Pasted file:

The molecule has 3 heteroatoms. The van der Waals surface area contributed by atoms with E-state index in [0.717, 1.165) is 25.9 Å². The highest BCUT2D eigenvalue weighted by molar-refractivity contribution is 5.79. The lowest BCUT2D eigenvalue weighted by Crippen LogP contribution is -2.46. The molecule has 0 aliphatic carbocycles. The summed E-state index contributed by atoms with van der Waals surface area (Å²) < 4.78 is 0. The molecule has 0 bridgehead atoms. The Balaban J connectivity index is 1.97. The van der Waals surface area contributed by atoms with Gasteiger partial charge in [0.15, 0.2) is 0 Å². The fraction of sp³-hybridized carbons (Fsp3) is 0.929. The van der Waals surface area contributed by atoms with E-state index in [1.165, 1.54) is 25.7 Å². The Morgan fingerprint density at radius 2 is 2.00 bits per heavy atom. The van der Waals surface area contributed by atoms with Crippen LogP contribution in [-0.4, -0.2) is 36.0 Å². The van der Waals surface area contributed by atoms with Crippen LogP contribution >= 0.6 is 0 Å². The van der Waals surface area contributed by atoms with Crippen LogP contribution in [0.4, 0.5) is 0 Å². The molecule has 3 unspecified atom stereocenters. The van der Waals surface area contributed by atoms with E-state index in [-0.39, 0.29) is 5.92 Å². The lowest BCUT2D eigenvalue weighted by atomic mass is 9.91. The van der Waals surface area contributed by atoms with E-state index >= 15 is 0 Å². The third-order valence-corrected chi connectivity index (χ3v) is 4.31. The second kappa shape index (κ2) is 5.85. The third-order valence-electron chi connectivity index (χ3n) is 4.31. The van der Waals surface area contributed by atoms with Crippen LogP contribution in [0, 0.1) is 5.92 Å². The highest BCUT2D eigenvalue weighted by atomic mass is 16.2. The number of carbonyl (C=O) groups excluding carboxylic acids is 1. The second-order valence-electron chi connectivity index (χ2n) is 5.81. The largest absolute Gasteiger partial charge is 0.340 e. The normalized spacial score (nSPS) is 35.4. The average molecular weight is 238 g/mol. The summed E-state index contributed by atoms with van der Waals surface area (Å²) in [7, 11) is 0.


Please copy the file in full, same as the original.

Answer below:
The molecule has 3 heteroatoms. The van der Waals surface area contributed by atoms with E-state index in [0.717, 1.165) is 25.9 Å². The highest BCUT2D eigenvalue weighted by molar-refractivity contribution is 5.79. The lowest BCUT2D eigenvalue weighted by Crippen LogP contribution is -2.46. The molecule has 0 aliphatic carbocycles. The summed E-state index contributed by atoms with van der Waals surface area (Å²) < 4.78 is 0. The molecule has 0 bridgehead atoms. The Balaban J connectivity index is 1.97. The van der Waals surface area contributed by atoms with Gasteiger partial charge in [0.15, 0.2) is 0 Å². The fraction of sp³-hybridized carbons (Fsp3) is 0.929. The van der Waals surface area contributed by atoms with E-state index in [1.165, 1.54) is 25.7 Å². The Morgan fingerprint density at radius 2 is 2.00 bits per heavy atom. The van der Waals surface area contributed by atoms with Crippen LogP contribution in [-0.4, -0.2) is 36.0 Å². The van der Waals surface area contributed by atoms with Crippen LogP contribution >= 0.6 is 0 Å². The van der Waals surface area contributed by atoms with Crippen LogP contribution in [0.4, 0.5) is 0 Å². The molecule has 3 unspecified atom stereocenters. The van der Waals surface area contributed by atoms with E-state index in [-0.39, 0.29) is 5.92 Å². The lowest BCUT2D eigenvalue weighted by atomic mass is 9.91. The van der Waals surface area contributed by atoms with E-state index >= 15 is 0 Å². The third-order valence-corrected chi connectivity index (χ3v) is 4.31. The second kappa shape index (κ2) is 5.85. The third-order valence-electron chi connectivity index (χ3n) is 4.31. The van der Waals surface area contributed by atoms with Crippen LogP contribution in [0, 0.1) is 5.92 Å². The highest BCUT2D eigenvalue weighted by atomic mass is 16.2. The number of carbonyl (C=O) groups excluding carboxylic acids is 1. The second-order valence-electron chi connectivity index (χ2n) is 5.81. The largest absolute Gasteiger partial charge is 0.340 e. The normalized spacial score (nSPS) is 35.4. The average molecular weight is 238 g/mol. The summed E-state index contributed by atoms with van der Waals surface area (Å²) in [7, 11) is 0.